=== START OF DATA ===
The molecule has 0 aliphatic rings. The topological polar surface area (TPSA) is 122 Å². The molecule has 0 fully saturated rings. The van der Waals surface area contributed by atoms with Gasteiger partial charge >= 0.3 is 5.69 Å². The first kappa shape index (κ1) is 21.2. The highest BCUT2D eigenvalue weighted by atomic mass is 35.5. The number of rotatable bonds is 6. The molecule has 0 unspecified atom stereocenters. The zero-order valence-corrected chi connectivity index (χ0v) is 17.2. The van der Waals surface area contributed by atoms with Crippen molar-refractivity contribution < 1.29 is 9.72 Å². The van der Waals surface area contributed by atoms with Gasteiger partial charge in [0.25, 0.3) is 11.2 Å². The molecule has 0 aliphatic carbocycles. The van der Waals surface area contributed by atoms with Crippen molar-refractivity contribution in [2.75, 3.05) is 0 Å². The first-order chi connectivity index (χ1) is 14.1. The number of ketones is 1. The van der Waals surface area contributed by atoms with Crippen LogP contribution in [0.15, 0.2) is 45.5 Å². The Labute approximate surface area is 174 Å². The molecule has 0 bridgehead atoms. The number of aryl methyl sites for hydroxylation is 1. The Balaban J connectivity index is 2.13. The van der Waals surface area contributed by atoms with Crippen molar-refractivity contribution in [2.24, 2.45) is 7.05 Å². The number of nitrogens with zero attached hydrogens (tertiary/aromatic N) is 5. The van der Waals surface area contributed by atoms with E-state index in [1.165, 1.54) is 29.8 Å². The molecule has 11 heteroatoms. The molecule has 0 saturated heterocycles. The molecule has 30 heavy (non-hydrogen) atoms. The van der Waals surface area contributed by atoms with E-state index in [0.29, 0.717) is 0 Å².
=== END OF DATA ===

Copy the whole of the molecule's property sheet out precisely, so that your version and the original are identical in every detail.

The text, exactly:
The molecule has 0 aliphatic rings. The topological polar surface area (TPSA) is 122 Å². The molecule has 0 fully saturated rings. The van der Waals surface area contributed by atoms with Gasteiger partial charge >= 0.3 is 5.69 Å². The first kappa shape index (κ1) is 21.2. The highest BCUT2D eigenvalue weighted by atomic mass is 35.5. The number of rotatable bonds is 6. The molecule has 0 unspecified atom stereocenters. The zero-order valence-corrected chi connectivity index (χ0v) is 17.2. The van der Waals surface area contributed by atoms with Crippen molar-refractivity contribution < 1.29 is 9.72 Å². The van der Waals surface area contributed by atoms with Gasteiger partial charge in [0.25, 0.3) is 11.2 Å². The molecule has 0 aliphatic carbocycles. The van der Waals surface area contributed by atoms with Crippen molar-refractivity contribution in [2.75, 3.05) is 0 Å². The first-order chi connectivity index (χ1) is 14.1. The number of ketones is 1. The van der Waals surface area contributed by atoms with Crippen LogP contribution in [0.15, 0.2) is 45.5 Å². The Labute approximate surface area is 174 Å². The molecule has 0 bridgehead atoms. The number of aryl methyl sites for hydroxylation is 1. The Balaban J connectivity index is 2.13. The van der Waals surface area contributed by atoms with Crippen molar-refractivity contribution in [2.24, 2.45) is 7.05 Å². The number of nitrogens with zero attached hydrogens (tertiary/aromatic N) is 5. The van der Waals surface area contributed by atoms with E-state index in [1.165, 1.54) is 29.8 Å². The molecule has 11 heteroatoms. The molecule has 0 saturated heterocycles. The molecule has 30 heavy (non-hydrogen) atoms. The van der Waals surface area contributed by atoms with E-state index in [0.29, 0.717) is 0 Å².